HOBOKEN, N.J. — When Hurricane Sandy hit the New York area in 2012, it brought flood levels that hadn’t been seen in decades. “Super storms” like Sandy occur very rarely nowadays, but researchers from Stevens Institute of Technology, focusing on Jamaica Bay, New York, predict severe flooding and intense hurricanes are going to become more and more common over the next few decades.
Study authors say their projections should motivate decision makers and local municipalities to put more resources and energy to use right now to create additional coastal flood defenses. On a larger scale, researchers believe their findings should be a grave warning to the entire east coast of the U.S. on what the future may hold due to climate change.
“While this study was specific to Jamaica Bay, it shows how drastic and costly of an impact that climate change will make,” says Reza Marsooli, assistant professor of civil, environmental and ocean engineering at Stevens, in a university release. “The framework we used for this study can be replicated to demonstrate how flooding in other regions will look by the end of the century to help them mitigate risk and best protect communities and assets in impacted areas.”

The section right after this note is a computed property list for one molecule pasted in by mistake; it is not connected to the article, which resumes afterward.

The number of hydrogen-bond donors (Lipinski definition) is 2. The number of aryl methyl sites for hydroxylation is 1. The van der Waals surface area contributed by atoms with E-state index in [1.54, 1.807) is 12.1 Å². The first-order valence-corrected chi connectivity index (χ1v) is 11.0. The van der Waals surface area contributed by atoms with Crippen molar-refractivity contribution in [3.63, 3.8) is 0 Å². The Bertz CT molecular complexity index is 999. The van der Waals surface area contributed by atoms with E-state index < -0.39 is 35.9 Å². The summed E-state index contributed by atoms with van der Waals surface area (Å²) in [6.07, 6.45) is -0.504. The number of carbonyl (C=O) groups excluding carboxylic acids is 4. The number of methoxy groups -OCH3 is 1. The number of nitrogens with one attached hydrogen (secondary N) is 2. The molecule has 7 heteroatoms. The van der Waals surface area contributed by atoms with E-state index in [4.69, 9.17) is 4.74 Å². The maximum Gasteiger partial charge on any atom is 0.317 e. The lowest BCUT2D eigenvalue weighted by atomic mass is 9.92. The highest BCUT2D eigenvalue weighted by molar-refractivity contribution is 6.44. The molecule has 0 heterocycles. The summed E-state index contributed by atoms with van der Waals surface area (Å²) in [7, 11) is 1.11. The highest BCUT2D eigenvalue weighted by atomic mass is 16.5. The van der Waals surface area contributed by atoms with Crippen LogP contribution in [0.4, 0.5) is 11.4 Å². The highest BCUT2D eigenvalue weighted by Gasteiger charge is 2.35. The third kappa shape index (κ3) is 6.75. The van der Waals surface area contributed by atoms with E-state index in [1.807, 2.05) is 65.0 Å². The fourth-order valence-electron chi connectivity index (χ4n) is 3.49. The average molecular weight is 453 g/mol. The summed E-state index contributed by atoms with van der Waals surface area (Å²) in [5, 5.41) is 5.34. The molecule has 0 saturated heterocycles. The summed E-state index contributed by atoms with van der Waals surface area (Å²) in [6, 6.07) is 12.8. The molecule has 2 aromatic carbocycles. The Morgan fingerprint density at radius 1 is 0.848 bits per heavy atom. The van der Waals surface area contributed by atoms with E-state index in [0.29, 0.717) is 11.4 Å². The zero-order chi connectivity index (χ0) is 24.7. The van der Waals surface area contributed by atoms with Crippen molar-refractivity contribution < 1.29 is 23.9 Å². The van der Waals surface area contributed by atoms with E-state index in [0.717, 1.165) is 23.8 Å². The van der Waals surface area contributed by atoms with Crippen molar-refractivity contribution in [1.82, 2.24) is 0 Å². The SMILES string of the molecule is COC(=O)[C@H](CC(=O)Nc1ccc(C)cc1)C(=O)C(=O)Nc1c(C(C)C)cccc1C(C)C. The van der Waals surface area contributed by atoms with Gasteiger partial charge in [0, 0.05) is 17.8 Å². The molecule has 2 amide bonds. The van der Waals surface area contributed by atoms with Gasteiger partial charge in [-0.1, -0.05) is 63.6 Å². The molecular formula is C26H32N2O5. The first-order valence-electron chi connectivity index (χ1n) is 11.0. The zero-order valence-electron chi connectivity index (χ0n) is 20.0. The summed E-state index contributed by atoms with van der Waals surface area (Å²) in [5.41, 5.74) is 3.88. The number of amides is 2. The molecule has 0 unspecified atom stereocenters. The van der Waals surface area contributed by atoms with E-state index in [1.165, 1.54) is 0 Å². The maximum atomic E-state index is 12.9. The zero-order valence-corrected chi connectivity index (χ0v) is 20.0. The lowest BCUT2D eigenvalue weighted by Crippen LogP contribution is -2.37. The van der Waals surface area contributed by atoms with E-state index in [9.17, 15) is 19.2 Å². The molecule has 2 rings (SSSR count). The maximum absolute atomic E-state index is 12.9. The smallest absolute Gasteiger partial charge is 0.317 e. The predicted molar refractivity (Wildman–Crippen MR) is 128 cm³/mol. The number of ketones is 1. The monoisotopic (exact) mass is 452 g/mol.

Floods to go from once in a lifetime, to once every few years?
Using projected greenhouse gas concentrations by the end of this century, Marsooli and his co-author Ning Lin of Princeton University created a series of high resolution simulations. Each simulation predicted the likelihood of coastal flood levels at varying degrees of intensity. The data also accounted for rising sea levels (wave height) as well as hurricane behavior (storm surges).
Based on these simulations, researchers say the current, historic 100-year flood level cycle (1-in-100 chance of a super-severe flood annually) will become just a nine-year flood level cycle by roughly 2030-2050. By 2080-2100, it will be a one-year flood level cycle. Sandy was the last storm to reach 500-year flood levels. Researchers say storms of that severity will soon become a 143-year flood level cycle. By the end of the century, it will be just a four-year flood level cycle.
Also, straight out of a summer blockbuster, waves during these flooding events will reach extreme heights. Waves of this magnitude would virtually ensure extensive destruction to coastal buildings, homes, and infrastructure.
“Future projections of the hurricane climatology suggest that climate change would lead to storms that move more slowly and are more intense than we have ever seen before hitting Jamaica Bay,” Marsooli concludes. “But the increase in these once-in-a-generation or even less frequent floods is so dramatic because the impact of sea-level rise will create greater flooding, even if the storms we were seeing today stayed the same.”
The study is published in Climatic Change.